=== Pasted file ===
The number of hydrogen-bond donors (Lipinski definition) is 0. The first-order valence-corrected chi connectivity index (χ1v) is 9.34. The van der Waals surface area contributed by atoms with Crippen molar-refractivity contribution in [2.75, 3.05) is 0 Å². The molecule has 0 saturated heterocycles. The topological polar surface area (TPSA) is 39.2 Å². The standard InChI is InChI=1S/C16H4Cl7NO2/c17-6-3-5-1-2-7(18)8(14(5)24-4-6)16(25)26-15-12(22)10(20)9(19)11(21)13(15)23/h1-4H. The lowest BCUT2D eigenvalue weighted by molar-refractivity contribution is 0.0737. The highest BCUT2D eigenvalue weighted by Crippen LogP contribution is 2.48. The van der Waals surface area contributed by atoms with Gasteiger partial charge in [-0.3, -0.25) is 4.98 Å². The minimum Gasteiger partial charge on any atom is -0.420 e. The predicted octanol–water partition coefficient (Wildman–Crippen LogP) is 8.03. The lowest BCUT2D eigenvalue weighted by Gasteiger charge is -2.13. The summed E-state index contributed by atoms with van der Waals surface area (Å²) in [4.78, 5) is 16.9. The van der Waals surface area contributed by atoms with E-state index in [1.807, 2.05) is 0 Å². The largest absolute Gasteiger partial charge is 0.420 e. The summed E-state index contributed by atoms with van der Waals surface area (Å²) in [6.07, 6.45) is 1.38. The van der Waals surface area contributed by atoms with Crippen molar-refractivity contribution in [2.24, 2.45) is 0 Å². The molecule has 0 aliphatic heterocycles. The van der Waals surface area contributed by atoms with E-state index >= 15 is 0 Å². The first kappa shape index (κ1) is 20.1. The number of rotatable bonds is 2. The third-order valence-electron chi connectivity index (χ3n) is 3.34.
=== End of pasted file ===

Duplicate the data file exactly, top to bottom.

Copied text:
The number of hydrogen-bond donors (Lipinski definition) is 0. The first-order valence-corrected chi connectivity index (χ1v) is 9.34. The van der Waals surface area contributed by atoms with Crippen molar-refractivity contribution in [2.75, 3.05) is 0 Å². The molecule has 0 saturated heterocycles. The topological polar surface area (TPSA) is 39.2 Å². The standard InChI is InChI=1S/C16H4Cl7NO2/c17-6-3-5-1-2-7(18)8(14(5)24-4-6)16(25)26-15-12(22)10(20)9(19)11(21)13(15)23/h1-4H. The lowest BCUT2D eigenvalue weighted by molar-refractivity contribution is 0.0737. The highest BCUT2D eigenvalue weighted by Crippen LogP contribution is 2.48. The van der Waals surface area contributed by atoms with Gasteiger partial charge in [-0.3, -0.25) is 4.98 Å². The minimum Gasteiger partial charge on any atom is -0.420 e. The predicted octanol–water partition coefficient (Wildman–Crippen LogP) is 8.03. The lowest BCUT2D eigenvalue weighted by Gasteiger charge is -2.13. The summed E-state index contributed by atoms with van der Waals surface area (Å²) in [4.78, 5) is 16.9. The van der Waals surface area contributed by atoms with E-state index in [1.807, 2.05) is 0 Å². The largest absolute Gasteiger partial charge is 0.420 e. The summed E-state index contributed by atoms with van der Waals surface area (Å²) in [6.07, 6.45) is 1.38. The van der Waals surface area contributed by atoms with Crippen molar-refractivity contribution in [2.24, 2.45) is 0 Å². The molecule has 0 aliphatic heterocycles. The van der Waals surface area contributed by atoms with E-state index >= 15 is 0 Å². The first kappa shape index (κ1) is 20.1. The number of rotatable bonds is 2. The third-order valence-electron chi connectivity index (χ3n) is 3.34.